It is about 11 am on Friday--about 45 hours since the accident. It is hard to believe that it has not even been two days yet. Shannon had some challenges last night. The biggest challenge that we are facing is the management of her ICP (Inter Cranial Pressure) which is the internal pressure in her brain. The doctors tell us the that swelling from her injury should peak sometime in the 72-96 hour range and the challenge until the swelling starts to subside is to keep the pressures managed to a safe level. So there are many different factors that they employ to manage that number. Last evening, the pressure rating started to get higher than they wanted to see. Not unexpected as they say, but worrisome and something that needs to be addressed. If the pressures aren't controlled it can cause additional damage to the brain beyond what occurred from the accident. So they tried to increase some of the medications she was currently on but that did not bring the pressures down like they wanted, so at about 2am they put her on a more powerful sedative to put her deeper into her drug-induced coma. That has had a positive impact with her pressures being quite a bit lower this morning. So we continue to be in a "wait and see" mode, praying and exercising faith that her body will respond well and keep the pressures at reasonable levels.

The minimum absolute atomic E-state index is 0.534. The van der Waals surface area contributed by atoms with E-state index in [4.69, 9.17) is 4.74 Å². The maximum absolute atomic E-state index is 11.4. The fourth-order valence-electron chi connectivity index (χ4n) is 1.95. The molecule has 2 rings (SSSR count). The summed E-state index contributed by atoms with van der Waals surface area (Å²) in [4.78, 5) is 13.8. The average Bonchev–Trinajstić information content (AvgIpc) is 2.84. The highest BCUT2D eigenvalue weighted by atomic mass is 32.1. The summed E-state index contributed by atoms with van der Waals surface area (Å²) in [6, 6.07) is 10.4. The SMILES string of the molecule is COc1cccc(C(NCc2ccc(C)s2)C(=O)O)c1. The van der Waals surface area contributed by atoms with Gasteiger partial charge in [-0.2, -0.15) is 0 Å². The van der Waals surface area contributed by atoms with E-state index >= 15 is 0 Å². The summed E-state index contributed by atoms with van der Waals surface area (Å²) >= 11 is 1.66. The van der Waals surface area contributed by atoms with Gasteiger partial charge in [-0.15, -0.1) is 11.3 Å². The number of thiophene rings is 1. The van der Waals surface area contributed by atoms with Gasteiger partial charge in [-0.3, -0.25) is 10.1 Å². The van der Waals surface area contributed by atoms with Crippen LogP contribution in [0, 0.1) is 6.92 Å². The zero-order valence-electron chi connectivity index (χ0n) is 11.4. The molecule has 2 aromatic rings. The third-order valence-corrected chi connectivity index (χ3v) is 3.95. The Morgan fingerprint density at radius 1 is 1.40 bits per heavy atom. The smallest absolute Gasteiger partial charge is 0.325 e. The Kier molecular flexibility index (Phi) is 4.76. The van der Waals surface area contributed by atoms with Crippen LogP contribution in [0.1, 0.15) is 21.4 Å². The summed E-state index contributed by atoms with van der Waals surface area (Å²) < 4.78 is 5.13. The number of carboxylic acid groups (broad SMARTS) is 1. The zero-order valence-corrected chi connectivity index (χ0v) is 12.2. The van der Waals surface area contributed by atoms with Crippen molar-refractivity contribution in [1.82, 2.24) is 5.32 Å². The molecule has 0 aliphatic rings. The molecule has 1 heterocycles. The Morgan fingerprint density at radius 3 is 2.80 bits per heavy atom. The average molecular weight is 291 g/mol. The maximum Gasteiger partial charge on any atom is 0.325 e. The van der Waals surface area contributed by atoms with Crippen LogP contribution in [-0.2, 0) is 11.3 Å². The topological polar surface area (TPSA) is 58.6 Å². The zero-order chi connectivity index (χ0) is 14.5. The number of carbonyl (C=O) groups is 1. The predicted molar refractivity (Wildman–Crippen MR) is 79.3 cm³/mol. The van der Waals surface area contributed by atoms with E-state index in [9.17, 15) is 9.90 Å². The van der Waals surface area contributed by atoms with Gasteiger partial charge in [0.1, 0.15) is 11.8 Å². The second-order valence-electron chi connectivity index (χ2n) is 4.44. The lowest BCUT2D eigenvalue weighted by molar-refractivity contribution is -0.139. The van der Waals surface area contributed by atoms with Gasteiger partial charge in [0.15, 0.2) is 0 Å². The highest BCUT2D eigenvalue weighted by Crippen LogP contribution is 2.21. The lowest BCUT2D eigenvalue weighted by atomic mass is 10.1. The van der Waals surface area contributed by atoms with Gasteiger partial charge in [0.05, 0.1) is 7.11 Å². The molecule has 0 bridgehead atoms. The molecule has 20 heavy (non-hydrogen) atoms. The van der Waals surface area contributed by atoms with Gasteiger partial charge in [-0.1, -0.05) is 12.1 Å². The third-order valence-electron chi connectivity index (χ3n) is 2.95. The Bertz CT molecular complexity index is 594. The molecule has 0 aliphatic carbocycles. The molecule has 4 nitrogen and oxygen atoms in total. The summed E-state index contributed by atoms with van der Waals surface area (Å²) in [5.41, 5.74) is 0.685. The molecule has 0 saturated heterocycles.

The nurse was also concerned that the function of Shannon's right lung was less productive than it should have been. And there was some concern that she may have aspirated when she threw-up Wednesday night following surgery. So they took an x-ray and were somewhat surprised to see that the lungs looked better than they had yesterday. They had elevated Shannon's left side with pillows in the night (standard procedure to shift weight around). The nurse shifted her so her right side was elevated around 9:30am to take some of the pressure off of her right lung. She has responded well to that and her lung function has improved. So they feel like the angle of elevation and the time in that position put excess pressure on her right lung. They will adjust things more frequently, but it looks like her lungs are fine and working properly.
They are also giving her a unit of red blood cells right now just to keep her hematocrit level up. This is the first additional blood product that she has received since Wednesday following surgery. Aaron decided that he wanted to come out and be closer to the situation so he is on a plane as I write and should be arriving in Salt Lake mid afternoon. I can't think of anything else right now. If anyone knows how to hold things stable and press the fast forward button to get us past the 96 hour mark, please let us know. In the mean time, we appreciate so much the outpouring of love, support, faith and prayers in Shannon's behalf. We are strengthened by your faith and concern and know that our collective pleas to a loving Father in Heaven are being heard and answered.